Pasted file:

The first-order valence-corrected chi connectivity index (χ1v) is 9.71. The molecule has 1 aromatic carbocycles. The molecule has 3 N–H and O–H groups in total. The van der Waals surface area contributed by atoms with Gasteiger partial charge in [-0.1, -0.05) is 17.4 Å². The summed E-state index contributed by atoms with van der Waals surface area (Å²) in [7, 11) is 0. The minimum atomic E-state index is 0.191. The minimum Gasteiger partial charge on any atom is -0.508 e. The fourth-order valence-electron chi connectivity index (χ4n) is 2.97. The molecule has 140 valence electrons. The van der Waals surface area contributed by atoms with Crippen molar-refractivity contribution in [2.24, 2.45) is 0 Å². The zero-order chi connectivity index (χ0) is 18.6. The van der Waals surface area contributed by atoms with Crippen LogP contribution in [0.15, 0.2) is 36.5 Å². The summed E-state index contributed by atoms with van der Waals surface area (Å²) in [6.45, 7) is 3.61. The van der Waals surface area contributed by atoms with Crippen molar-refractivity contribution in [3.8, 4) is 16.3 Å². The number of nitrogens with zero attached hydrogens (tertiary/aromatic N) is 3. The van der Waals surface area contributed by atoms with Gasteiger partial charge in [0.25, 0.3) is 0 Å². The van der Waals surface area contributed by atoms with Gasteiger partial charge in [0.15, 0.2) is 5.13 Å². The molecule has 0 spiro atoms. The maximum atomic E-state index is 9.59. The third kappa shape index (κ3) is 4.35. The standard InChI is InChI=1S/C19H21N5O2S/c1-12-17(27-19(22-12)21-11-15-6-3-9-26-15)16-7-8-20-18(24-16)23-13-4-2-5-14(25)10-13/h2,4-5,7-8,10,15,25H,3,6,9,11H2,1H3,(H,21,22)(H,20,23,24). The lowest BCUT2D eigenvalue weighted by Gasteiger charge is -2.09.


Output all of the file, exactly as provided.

The first-order valence-corrected chi connectivity index (χ1v) is 9.71. The molecule has 1 aromatic carbocycles. The molecule has 3 N–H and O–H groups in total. The van der Waals surface area contributed by atoms with Gasteiger partial charge in [-0.1, -0.05) is 17.4 Å². The summed E-state index contributed by atoms with van der Waals surface area (Å²) in [7, 11) is 0. The minimum atomic E-state index is 0.191. The minimum Gasteiger partial charge on any atom is -0.508 e. The fourth-order valence-electron chi connectivity index (χ4n) is 2.97. The molecule has 140 valence electrons. The van der Waals surface area contributed by atoms with Crippen molar-refractivity contribution in [2.24, 2.45) is 0 Å². The zero-order chi connectivity index (χ0) is 18.6. The van der Waals surface area contributed by atoms with Crippen LogP contribution in [0.15, 0.2) is 36.5 Å². The summed E-state index contributed by atoms with van der Waals surface area (Å²) in [6.45, 7) is 3.61. The van der Waals surface area contributed by atoms with Crippen molar-refractivity contribution in [3.8, 4) is 16.3 Å². The number of nitrogens with zero attached hydrogens (tertiary/aromatic N) is 3. The van der Waals surface area contributed by atoms with Gasteiger partial charge in [0.25, 0.3) is 0 Å². The van der Waals surface area contributed by atoms with Gasteiger partial charge in [0.15, 0.2) is 5.13 Å². The molecule has 0 spiro atoms. The maximum atomic E-state index is 9.59. The third kappa shape index (κ3) is 4.35. The standard InChI is InChI=1S/C19H21N5O2S/c1-12-17(27-19(22-12)21-11-15-6-3-9-26-15)16-7-8-20-18(24-16)23-13-4-2-5-14(25)10-13/h2,4-5,7-8,10,15,25H,3,6,9,11H2,1H3,(H,21,22)(H,20,23,24). The lowest BCUT2D eigenvalue weighted by Gasteiger charge is -2.09.